University News | August 26, 2022
Japan is not a stranger to natural disasters, notably earthquakes and typhoons. The 2018 Hokkaido Eastern Iburi Earthquake precipitated a large-scale blackout affecting the evacuation and recovery process. Reflecting upon the past experiences, the participants of this course learned what it takes to maintain stable and secure energy for disaster preparedness.
Associate Professor Taro Mori (Faculty of Engineering) facilitated the course which was held in a hybrid mode from August 1st to 5th, 2022. Three guest lecturers: Takafumi Nogawa (Hokkaido Electric Power Co., Inc.), Professor Ivo Martinac (KTH Royal Institute of Technology), and Dr. Sadaike Yuki (Tohoku University) shared their expert insights and experience on energy and disaster preventions. These laid the basic knowledge for the participants’ that were useful for the latter sessions of the course.
“In cold climates, when the energy supply is disrupted during severe cold weather, life faces a crisis. Buildings and energy systems need to be carefully planned to avoid such a situation. Through this program, students will learn what can happen in the event of a disaster and what technologies are available to mitigate such a situation,” said Associate Professor Mori.
Participation in this course does not require engineering and/or technical background, as exemplified by Jin Tian, a student from Beijing Normal University who attended the course remotely. “My main field of study is education, so being from a non-engineering background is a challenge because I lacked the knowledge of some technical terms. But I am always interested in SDGs. I enjoyed the Hinan-jo Un-ei Game (HUG) the best, but the overall course enriched my knowledge about energy.”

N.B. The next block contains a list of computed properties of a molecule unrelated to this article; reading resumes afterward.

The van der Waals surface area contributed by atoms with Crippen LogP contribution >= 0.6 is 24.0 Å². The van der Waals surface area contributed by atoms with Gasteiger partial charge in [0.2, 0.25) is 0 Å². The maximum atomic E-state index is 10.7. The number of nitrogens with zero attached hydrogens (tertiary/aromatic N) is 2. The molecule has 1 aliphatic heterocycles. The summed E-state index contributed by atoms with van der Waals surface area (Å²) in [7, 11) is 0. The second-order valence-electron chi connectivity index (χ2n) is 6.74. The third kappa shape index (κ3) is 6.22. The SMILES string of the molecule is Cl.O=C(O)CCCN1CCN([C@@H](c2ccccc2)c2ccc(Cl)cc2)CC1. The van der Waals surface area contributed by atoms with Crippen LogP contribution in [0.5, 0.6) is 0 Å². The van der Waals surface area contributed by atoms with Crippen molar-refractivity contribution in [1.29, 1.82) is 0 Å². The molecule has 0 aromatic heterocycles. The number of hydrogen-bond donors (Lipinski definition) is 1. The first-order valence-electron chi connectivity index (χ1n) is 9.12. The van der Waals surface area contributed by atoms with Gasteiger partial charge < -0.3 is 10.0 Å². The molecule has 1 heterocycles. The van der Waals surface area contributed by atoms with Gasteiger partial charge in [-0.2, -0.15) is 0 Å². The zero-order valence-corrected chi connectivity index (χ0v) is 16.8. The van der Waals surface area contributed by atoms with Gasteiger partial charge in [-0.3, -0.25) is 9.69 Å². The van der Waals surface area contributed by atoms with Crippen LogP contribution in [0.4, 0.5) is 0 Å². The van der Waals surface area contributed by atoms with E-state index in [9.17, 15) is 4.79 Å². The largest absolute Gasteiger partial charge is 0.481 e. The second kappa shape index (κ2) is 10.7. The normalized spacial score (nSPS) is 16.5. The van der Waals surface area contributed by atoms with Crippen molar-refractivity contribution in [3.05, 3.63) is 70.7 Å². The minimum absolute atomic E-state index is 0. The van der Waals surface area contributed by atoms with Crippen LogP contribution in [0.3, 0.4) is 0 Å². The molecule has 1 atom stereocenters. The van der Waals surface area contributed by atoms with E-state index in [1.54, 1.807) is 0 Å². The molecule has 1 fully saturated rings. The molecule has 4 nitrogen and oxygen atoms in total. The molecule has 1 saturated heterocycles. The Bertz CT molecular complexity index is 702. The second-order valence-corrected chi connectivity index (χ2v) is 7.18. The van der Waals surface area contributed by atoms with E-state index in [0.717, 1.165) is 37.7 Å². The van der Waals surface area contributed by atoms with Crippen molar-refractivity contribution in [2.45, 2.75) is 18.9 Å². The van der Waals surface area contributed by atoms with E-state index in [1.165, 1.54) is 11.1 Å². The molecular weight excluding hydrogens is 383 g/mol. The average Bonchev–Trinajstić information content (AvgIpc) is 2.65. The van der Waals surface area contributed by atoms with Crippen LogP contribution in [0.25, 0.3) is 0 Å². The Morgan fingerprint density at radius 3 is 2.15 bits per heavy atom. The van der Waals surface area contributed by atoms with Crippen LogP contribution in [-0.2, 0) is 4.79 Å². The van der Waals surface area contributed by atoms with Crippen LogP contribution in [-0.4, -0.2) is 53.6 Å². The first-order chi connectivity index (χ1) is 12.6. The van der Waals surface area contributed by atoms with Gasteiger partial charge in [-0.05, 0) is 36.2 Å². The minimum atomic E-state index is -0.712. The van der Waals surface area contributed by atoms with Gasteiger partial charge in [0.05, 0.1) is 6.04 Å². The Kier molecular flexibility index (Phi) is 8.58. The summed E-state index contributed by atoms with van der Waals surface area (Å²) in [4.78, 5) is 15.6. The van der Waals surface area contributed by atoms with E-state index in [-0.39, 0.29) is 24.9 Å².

Associate Professor Mori arranged two separate one-day field trips so that students could learn and witness the practical applications of energy management and conservation. First, they visited a net Zero Energy Building (ZEB) near the Sapporo Campus area, a branch office of Daidan Company.
The technical staff guided the participants around the building, explaining in depth the building’s energy management. The total energy consumption of the entire building was reduced by 50% (of the building’s total energy usage in 2013) to tackle climate change. To supply the remaining 50%, the building was meticulously designed to use renewable energy, such as allowing natural lighting and air conditioning. To power the electricity and heating, rooftop solar panels and ground thermal heat pumps were installed.
The second field trip was made to the energy center of Hokkaido Gas Company in Sapporo City. A part of Kitagas Group, the energy center has a main role in supplying electricity and water to its surrounding area, including to the Kitagas Arena Gymnasium. From the staff’s explanation, participants learned about the Community Energy Management System (CEMS). In this principle, customers of the company are encouraged to conserve energy through visualization of energy consumption, using big data to forecast the usage, etc.
Concluding the course, each student presented energy security initiatives in their area of origin, in respect of the regional natural resources, governmental policy, and the most common disaster. The variety of scenarios gave opportunities for discussions and reflections.
Jerric Delfin is a master’s student from the Graduate School of Engineering, Hokkaido University. Although the situation faced by his country of origin, the Philippines, is different from Hokkaido, he claimed that both regions have the same need within the context of disaster: to reduce the damage and to expedite restoration. “Learning steady energy supply is important for my research that focuses on the thermoacoustic instability of a carbon-neutral fuel in combustors. So, I am now more inspired to work harder,” said Delfin.
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Written by Aprilia Agatha Gunawan